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Disturbing Details About the Wizard of Oz Munchkins

Pretty much anyone from any era since the Silent Generation can recall watching The Wizard of Oz. They can probably sing at least a few lines of most of the songs from the classic fantasy flick, too. It takes as much at face value as a heartwarming children’s tale. It’s an allegory for an acid trip experience, a religious awakening, or coming out of the closet.

There are also tons of rumors swirling around the making of this candy-coated film. Some even say the Wizard of Oz is cursed due to all kinds of strange happenings on set. However, few tales are as tall as those told by the Wizard of Oz Munchkins. Remember those anime characters that Dorothy encounters after landing her house on the Wicked Witch of the East, killing her?

In this video, we dig deep into cinematic history to uncover juicy tidbits and the sordid details surrounding the Wizard of Oz Munchkins. Away we go!

So Who Exactly Were the Munchkins?

Just as in the original The Wonderful Wizard of Oz by children’s author L. Frank Baum, the Munchkins inhabit a land aptly called Munchkin Land. One of the first places, they’re the first people Dorothy encounters on her epic journey through the Land of Oz. In the film, the Munchkins were depicted as short in stature. In fact, little people and some children were hired to act as the various Munchkin characters. Most were professional performers or actors already, including a group from Germany called The Singer Midgets. The filming allowed them to flee Germany right at the onset of World War II.

The Munchkins Were Rumored to Have Behaved Badly

In the film, the Munchkins adored Dorothy and did everything they could to help her get a good start on her journey down the Yellow Brick Road. Off-set, however, it was a different story altogether. The Munchkin actors all bunked together in the nearby Culver Hotel. According to numerous reports, they spent their downtime getting drunk and engaging in escapades of a sexual nature. Supposedly one actor was fired because he was so out of control. In his memoir, Judy Garland’s ex-husband Sid Luft wrote that the actors who played the Munchkins would also mercilessly harass Dorothy, going so far as to put their hands up her dress. Many Munchkin actors refuted the claims, saying they were salacious rumors bourne of discrimination against little people.

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A Munchkin Was Thought to Have Taken Their Life on Set

There was a dark rumor treading the hallowed halls of Hollywood that a Munchkin hanged himself during the production of the Wizard of Oz. There’s a scene in the movie where Dorothy and the Scarecrow try to pick some apples. It’s there that they run into the Tin Man. They all link arms and head off down the Yellow Brick Road together. According to numerous viewers, there’s a dark shadow off in the distance that supposedly resembles a little person hanging from a tree. So is there any truth to this rumor? Apparently not. As Snopes reveals, the “person” is nothing more than a bird.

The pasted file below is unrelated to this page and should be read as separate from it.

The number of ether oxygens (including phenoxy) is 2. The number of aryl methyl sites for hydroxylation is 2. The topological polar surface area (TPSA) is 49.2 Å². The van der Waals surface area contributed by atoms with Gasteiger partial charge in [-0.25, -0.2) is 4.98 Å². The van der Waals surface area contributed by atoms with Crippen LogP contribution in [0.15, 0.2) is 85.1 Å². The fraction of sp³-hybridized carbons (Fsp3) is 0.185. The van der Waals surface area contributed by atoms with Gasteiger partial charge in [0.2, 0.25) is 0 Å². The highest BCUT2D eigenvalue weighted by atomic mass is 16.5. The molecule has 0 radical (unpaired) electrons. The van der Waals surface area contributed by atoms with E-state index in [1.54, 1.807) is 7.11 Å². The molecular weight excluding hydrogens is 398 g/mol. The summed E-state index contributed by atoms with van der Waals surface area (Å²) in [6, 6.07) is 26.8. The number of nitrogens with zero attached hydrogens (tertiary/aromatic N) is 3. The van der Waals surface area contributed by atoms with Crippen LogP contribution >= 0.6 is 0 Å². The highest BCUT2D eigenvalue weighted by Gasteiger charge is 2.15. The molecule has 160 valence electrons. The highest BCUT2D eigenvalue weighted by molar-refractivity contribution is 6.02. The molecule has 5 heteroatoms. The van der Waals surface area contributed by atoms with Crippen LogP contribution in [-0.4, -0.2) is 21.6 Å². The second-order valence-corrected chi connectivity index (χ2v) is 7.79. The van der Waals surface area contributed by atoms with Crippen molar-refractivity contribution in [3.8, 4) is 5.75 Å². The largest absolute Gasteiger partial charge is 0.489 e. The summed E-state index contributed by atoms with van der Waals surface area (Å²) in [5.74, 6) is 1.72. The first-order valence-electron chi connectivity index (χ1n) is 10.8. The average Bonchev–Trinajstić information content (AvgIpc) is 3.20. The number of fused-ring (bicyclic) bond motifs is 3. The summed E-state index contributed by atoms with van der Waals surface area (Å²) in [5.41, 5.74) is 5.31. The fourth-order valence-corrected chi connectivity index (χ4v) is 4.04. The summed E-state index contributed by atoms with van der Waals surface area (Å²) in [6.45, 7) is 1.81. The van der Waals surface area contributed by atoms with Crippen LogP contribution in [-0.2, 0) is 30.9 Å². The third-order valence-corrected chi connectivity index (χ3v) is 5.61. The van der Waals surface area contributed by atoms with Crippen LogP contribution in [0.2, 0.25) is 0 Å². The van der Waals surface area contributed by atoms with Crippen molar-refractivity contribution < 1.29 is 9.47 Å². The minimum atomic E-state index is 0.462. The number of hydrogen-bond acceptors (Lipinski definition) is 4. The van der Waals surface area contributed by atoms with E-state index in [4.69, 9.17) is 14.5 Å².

Most of the Munchkins Were Paid Less Than Toto

Yes, you read that screen title right. Terry the Terrier was rewarded pretty handsomely for his work on the Wizard of Oz set, considering he’s a canine. Apparently, his trainer pocketed about $125 a week for Terry’s stellar performance as Dorothy’s cute sidekick, Toto. The Munchkins, on the other hand, were paid around $50 a week for all their singing, dancing, acting, and costume-wearing. The filming for the Munchkinland scenes took about eight weeks, and many of the actors stayed on in Hollywood after for a bit of sightseeing. One such actor, Margaret Pellegrini, said she felt like the money was great at the time. “My father worked in a hotel and earned about $5 a week. I got paid $50 a week,” she recalled.

At Least One Munchkin Ad-Libbed His Oz Performance

One of the most successful Munchkin actors, Jerry Maren, was renowned for ad-libbing on set. He played the part of the Lollipop Kid, a member of the utterly memorable Lollipop Guild. The trio that has sung and danced their way into the hearts of many a child (and, let’s be honest, adult) viewer for generations. Surely you remember that bit where a Lollipop Kid hands his giant lollipop to Dorothy? She gratefully accepts it with a laugh and a smile.

Well, apparently, that was a totally off-the-cuff action on the part of Maren. However, the director liked it so much that he told him to keep doing take after take. And hence, it’s become one of the most memorable parts of the movie! Years later, when Maren unveiled the 2006 exhibition of the movie’s memorabilia at Washington’s Smithsonian Institution, he ad-libbed the scene again, opening his speech with the line, “We wish to welcome you to Smithsonian Institute.”